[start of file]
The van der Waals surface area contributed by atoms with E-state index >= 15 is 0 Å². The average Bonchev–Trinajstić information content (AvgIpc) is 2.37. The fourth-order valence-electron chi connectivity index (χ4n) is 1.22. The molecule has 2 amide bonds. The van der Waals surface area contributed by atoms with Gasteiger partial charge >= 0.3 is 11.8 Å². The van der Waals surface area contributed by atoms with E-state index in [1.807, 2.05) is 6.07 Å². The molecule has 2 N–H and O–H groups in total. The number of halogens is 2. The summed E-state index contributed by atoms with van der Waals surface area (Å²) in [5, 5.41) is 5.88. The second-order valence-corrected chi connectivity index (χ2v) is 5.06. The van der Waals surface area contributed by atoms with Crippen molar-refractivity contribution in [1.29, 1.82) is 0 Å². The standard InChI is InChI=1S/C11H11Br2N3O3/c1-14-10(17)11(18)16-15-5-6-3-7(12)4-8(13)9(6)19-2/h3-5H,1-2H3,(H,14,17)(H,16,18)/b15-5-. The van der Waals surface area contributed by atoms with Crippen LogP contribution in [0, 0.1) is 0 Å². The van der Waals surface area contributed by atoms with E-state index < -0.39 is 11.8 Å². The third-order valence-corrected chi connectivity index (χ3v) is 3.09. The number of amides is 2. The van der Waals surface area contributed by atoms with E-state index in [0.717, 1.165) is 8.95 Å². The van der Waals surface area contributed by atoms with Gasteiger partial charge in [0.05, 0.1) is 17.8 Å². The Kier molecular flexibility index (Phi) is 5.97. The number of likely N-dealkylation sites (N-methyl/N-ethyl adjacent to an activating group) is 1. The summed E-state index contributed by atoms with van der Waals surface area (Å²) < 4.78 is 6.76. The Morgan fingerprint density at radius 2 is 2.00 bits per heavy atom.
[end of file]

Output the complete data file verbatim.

The van der Waals surface area contributed by atoms with E-state index >= 15 is 0 Å². The average Bonchev–Trinajstić information content (AvgIpc) is 2.37. The fourth-order valence-electron chi connectivity index (χ4n) is 1.22. The molecule has 2 amide bonds. The van der Waals surface area contributed by atoms with Gasteiger partial charge >= 0.3 is 11.8 Å². The van der Waals surface area contributed by atoms with E-state index in [1.807, 2.05) is 6.07 Å². The molecule has 2 N–H and O–H groups in total. The number of halogens is 2. The summed E-state index contributed by atoms with van der Waals surface area (Å²) in [5, 5.41) is 5.88. The second-order valence-corrected chi connectivity index (χ2v) is 5.06. The van der Waals surface area contributed by atoms with Crippen molar-refractivity contribution in [1.29, 1.82) is 0 Å². The standard InChI is InChI=1S/C11H11Br2N3O3/c1-14-10(17)11(18)16-15-5-6-3-7(12)4-8(13)9(6)19-2/h3-5H,1-2H3,(H,14,17)(H,16,18)/b15-5-. The van der Waals surface area contributed by atoms with Crippen LogP contribution in [0, 0.1) is 0 Å². The van der Waals surface area contributed by atoms with E-state index < -0.39 is 11.8 Å². The third-order valence-corrected chi connectivity index (χ3v) is 3.09. The number of amides is 2. The van der Waals surface area contributed by atoms with E-state index in [0.717, 1.165) is 8.95 Å². The van der Waals surface area contributed by atoms with Gasteiger partial charge in [0.05, 0.1) is 17.8 Å². The Kier molecular flexibility index (Phi) is 5.97. The number of likely N-dealkylation sites (N-methyl/N-ethyl adjacent to an activating group) is 1. The summed E-state index contributed by atoms with van der Waals surface area (Å²) < 4.78 is 6.76. The Morgan fingerprint density at radius 2 is 2.00 bits per heavy atom.